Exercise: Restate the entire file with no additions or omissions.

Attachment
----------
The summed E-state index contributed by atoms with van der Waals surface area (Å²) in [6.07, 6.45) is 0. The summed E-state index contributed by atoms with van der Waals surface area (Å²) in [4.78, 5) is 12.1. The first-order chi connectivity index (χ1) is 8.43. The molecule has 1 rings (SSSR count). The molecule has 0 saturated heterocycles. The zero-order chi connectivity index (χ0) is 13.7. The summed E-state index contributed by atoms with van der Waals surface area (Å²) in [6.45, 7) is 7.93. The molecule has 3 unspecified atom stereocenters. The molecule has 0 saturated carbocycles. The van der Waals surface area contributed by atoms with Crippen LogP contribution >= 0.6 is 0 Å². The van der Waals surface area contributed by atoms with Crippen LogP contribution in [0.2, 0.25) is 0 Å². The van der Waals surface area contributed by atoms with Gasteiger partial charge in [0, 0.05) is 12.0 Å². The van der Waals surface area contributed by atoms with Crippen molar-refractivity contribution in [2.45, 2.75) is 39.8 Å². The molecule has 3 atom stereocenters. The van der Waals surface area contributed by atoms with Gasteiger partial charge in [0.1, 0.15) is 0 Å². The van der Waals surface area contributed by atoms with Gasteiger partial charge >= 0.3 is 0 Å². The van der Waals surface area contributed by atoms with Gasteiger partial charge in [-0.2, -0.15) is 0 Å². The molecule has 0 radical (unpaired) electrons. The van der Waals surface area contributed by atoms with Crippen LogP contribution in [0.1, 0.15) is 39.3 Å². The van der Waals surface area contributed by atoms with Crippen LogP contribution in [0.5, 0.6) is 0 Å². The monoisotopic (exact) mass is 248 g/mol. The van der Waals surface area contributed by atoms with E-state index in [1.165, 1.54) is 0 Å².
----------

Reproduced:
The summed E-state index contributed by atoms with van der Waals surface area (Å²) in [6.07, 6.45) is 0. The summed E-state index contributed by atoms with van der Waals surface area (Å²) in [4.78, 5) is 12.1. The first-order chi connectivity index (χ1) is 8.43. The molecule has 1 rings (SSSR count). The molecule has 0 saturated heterocycles. The zero-order chi connectivity index (χ0) is 13.7. The summed E-state index contributed by atoms with van der Waals surface area (Å²) in [6.45, 7) is 7.93. The molecule has 3 unspecified atom stereocenters. The molecule has 0 saturated carbocycles. The van der Waals surface area contributed by atoms with Crippen LogP contribution >= 0.6 is 0 Å². The van der Waals surface area contributed by atoms with Crippen LogP contribution in [0.2, 0.25) is 0 Å². The van der Waals surface area contributed by atoms with Gasteiger partial charge in [0, 0.05) is 12.0 Å². The van der Waals surface area contributed by atoms with Crippen molar-refractivity contribution in [2.45, 2.75) is 39.8 Å². The molecule has 3 atom stereocenters. The van der Waals surface area contributed by atoms with Gasteiger partial charge in [0.1, 0.15) is 0 Å². The van der Waals surface area contributed by atoms with Gasteiger partial charge >= 0.3 is 0 Å². The van der Waals surface area contributed by atoms with Gasteiger partial charge in [-0.2, -0.15) is 0 Å². The molecule has 0 radical (unpaired) electrons. The van der Waals surface area contributed by atoms with Crippen LogP contribution in [0.1, 0.15) is 39.3 Å². The van der Waals surface area contributed by atoms with Crippen LogP contribution in [0.5, 0.6) is 0 Å². The monoisotopic (exact) mass is 248 g/mol. The van der Waals surface area contributed by atoms with E-state index in [1.165, 1.54) is 0 Å².